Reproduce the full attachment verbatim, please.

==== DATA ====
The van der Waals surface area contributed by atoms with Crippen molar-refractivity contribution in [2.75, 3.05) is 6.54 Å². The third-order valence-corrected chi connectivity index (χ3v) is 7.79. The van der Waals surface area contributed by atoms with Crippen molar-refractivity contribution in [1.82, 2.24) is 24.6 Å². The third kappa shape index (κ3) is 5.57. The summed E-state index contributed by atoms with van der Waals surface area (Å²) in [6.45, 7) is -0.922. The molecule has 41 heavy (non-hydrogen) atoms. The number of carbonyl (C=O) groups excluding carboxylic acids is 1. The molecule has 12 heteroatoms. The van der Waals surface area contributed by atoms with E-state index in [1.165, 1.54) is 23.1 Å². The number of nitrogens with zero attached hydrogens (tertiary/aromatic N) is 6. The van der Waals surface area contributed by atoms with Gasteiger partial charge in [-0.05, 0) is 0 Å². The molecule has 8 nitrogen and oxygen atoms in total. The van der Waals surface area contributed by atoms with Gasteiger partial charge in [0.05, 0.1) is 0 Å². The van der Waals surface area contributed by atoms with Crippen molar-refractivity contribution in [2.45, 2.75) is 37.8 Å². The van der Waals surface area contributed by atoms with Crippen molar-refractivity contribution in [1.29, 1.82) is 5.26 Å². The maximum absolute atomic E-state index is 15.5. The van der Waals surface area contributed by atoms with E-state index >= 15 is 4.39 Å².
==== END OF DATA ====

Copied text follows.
The van der Waals surface area contributed by atoms with Crippen molar-refractivity contribution in [2.75, 3.05) is 6.54 Å². The third-order valence-corrected chi connectivity index (χ3v) is 7.79. The van der Waals surface area contributed by atoms with Crippen molar-refractivity contribution in [1.82, 2.24) is 24.6 Å². The third kappa shape index (κ3) is 5.57. The summed E-state index contributed by atoms with van der Waals surface area (Å²) in [6.45, 7) is -0.922. The molecule has 41 heavy (non-hydrogen) atoms. The number of carbonyl (C=O) groups excluding carboxylic acids is 1. The molecule has 12 heteroatoms. The van der Waals surface area contributed by atoms with E-state index in [1.165, 1.54) is 23.1 Å². The number of nitrogens with zero attached hydrogens (tertiary/aromatic N) is 6. The van der Waals surface area contributed by atoms with Gasteiger partial charge in [-0.05, 0) is 0 Å². The molecule has 8 nitrogen and oxygen atoms in total. The van der Waals surface area contributed by atoms with Gasteiger partial charge in [0.05, 0.1) is 0 Å². The van der Waals surface area contributed by atoms with Crippen molar-refractivity contribution in [2.45, 2.75) is 37.8 Å². The van der Waals surface area contributed by atoms with Crippen molar-refractivity contribution in [1.29, 1.82) is 5.26 Å². The maximum absolute atomic E-state index is 15.5. The van der Waals surface area contributed by atoms with E-state index >= 15 is 4.39 Å².